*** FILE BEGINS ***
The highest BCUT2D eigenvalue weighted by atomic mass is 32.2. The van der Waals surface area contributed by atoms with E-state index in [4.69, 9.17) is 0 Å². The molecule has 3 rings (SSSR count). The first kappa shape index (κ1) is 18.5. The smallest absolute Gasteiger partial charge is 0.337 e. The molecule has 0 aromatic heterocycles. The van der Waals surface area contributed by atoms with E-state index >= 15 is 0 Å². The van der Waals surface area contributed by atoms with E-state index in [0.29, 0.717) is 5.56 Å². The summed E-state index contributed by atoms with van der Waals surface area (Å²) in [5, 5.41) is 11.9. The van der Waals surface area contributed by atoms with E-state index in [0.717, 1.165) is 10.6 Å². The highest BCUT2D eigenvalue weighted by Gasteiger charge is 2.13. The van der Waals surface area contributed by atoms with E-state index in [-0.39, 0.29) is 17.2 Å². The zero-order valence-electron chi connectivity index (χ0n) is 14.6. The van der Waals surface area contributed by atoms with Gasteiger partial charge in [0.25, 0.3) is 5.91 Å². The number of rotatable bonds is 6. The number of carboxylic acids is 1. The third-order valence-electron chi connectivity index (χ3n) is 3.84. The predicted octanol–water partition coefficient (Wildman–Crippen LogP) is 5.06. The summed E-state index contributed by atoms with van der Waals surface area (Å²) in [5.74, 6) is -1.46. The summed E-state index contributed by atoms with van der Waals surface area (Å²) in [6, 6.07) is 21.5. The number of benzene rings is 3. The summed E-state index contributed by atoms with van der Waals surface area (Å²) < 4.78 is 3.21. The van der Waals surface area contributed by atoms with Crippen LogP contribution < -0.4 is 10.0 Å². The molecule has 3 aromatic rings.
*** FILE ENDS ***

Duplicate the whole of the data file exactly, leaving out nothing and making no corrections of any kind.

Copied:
The highest BCUT2D eigenvalue weighted by atomic mass is 32.2. The van der Waals surface area contributed by atoms with E-state index in [4.69, 9.17) is 0 Å². The molecule has 3 rings (SSSR count). The first kappa shape index (κ1) is 18.5. The smallest absolute Gasteiger partial charge is 0.337 e. The molecule has 0 aromatic heterocycles. The van der Waals surface area contributed by atoms with E-state index >= 15 is 0 Å². The van der Waals surface area contributed by atoms with E-state index in [0.29, 0.717) is 5.56 Å². The summed E-state index contributed by atoms with van der Waals surface area (Å²) in [5, 5.41) is 11.9. The van der Waals surface area contributed by atoms with E-state index in [0.717, 1.165) is 10.6 Å². The highest BCUT2D eigenvalue weighted by Gasteiger charge is 2.13. The van der Waals surface area contributed by atoms with E-state index in [-0.39, 0.29) is 17.2 Å². The zero-order valence-electron chi connectivity index (χ0n) is 14.6. The van der Waals surface area contributed by atoms with Gasteiger partial charge in [0.25, 0.3) is 5.91 Å². The number of rotatable bonds is 6. The number of carboxylic acids is 1. The third-order valence-electron chi connectivity index (χ3n) is 3.84. The predicted octanol–water partition coefficient (Wildman–Crippen LogP) is 5.06. The summed E-state index contributed by atoms with van der Waals surface area (Å²) in [5.74, 6) is -1.46. The summed E-state index contributed by atoms with van der Waals surface area (Å²) in [6, 6.07) is 21.5. The number of benzene rings is 3. The summed E-state index contributed by atoms with van der Waals surface area (Å²) < 4.78 is 3.21. The van der Waals surface area contributed by atoms with Crippen LogP contribution < -0.4 is 10.0 Å². The molecule has 3 aromatic rings.